I want to see this movie, because I always admire Annette Bening and Julianne Moore's acting abilities. That alone would have been my motivation, but then I read this review in the New York Times and was captivated by this paragraph...
It is almost impossible to find the right shorthand for these women. Their speech patterns and habits certainly seem familiar. The screenwriters’ ear for the way therapeutic catchphrases and hazy insights recalled from college reading lists filter into everyday conversation is as unerring as Ms. Moore’s offbeat comic timing or Ms. Bening’s tactical use of silence.
The Kids are All Right
New York Times Reviewer A.O. Scott
I absolutely love dialogue-rich films. Of course stage plays mesmerize me. Maybe because I'm so verbal and because I grew up with and continually interact with 4 loquacious sisters and a brother with none-too-shabby verbal skills. Texting will never over-take phone calls or emails with this family. We have too much to say, and nuance is everything.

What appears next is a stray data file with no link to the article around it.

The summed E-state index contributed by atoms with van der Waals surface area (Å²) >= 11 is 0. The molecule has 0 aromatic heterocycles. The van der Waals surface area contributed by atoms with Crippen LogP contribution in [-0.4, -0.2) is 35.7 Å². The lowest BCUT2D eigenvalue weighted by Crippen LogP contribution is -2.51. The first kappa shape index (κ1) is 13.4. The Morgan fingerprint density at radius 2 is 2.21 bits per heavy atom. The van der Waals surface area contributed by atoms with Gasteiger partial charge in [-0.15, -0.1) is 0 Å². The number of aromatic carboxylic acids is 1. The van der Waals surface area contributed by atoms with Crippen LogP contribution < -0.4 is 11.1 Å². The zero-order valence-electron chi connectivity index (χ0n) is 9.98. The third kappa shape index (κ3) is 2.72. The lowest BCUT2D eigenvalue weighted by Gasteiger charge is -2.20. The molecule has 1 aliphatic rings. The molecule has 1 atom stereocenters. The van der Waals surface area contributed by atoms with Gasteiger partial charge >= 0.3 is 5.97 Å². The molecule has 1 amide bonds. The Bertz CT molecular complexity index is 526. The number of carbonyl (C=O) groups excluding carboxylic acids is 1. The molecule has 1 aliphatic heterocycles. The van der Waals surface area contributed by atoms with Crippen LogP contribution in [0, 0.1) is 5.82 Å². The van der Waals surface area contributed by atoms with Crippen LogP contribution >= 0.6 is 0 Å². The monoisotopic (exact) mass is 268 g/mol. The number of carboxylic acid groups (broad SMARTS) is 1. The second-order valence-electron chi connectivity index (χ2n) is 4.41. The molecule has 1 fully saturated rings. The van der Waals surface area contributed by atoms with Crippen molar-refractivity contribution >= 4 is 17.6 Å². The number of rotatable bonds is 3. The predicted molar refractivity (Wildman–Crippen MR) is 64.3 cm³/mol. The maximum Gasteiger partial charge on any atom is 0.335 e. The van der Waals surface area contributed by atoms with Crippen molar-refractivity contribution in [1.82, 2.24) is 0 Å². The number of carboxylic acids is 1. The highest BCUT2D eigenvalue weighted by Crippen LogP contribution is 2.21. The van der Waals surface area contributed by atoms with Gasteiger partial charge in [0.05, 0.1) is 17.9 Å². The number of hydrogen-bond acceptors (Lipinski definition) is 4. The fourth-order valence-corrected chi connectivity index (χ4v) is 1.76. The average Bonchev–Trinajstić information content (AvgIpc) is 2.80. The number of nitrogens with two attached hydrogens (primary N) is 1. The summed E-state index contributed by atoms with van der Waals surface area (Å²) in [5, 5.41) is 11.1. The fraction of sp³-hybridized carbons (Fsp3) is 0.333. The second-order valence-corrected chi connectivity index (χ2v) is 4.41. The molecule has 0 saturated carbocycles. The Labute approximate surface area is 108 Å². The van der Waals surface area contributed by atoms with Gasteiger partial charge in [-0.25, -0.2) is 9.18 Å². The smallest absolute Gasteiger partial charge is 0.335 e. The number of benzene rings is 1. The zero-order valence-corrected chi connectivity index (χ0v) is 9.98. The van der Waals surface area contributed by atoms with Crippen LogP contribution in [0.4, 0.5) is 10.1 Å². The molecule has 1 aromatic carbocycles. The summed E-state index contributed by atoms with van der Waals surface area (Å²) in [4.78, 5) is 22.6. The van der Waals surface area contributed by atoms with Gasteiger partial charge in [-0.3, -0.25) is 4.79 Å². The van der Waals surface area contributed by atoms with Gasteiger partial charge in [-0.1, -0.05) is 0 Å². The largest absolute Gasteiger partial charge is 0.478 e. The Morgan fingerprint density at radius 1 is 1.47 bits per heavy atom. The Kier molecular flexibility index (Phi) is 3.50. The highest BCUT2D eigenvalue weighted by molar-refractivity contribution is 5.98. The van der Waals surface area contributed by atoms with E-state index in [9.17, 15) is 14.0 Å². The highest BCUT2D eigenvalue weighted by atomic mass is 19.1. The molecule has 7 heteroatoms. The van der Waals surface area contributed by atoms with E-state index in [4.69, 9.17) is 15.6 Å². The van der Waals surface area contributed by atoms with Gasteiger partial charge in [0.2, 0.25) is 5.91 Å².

Ah-h-h-h! I think I've just come up with another nail in a texting coffin--texting is flat. It's words on a screen. Just words. Badly spelled words. You convey a message, but not full meaning. It's quick and dirty. And, it's shallow.
On the other hand, it's quick and dirty and sometimes that's all a person needs, I guess. But, not in our family. We have too many words and sounds and pregnant pauses. Well, that's a lie. We really don't pause because that gives the other person too much of a window to steal the conversational thread.
Back to the movie--I love movie dialogue that presumes you get the vernacular. You've read the books, seen the films, and interacted with a shrink. I love quick minds and rapid-fire conversation.
This film isn't playing anywhere near where I live or will be this week. It must be in limited release. If I didn't have such a busy week ahead I would definitely make my way into Chicago to see this film. Maybe twice.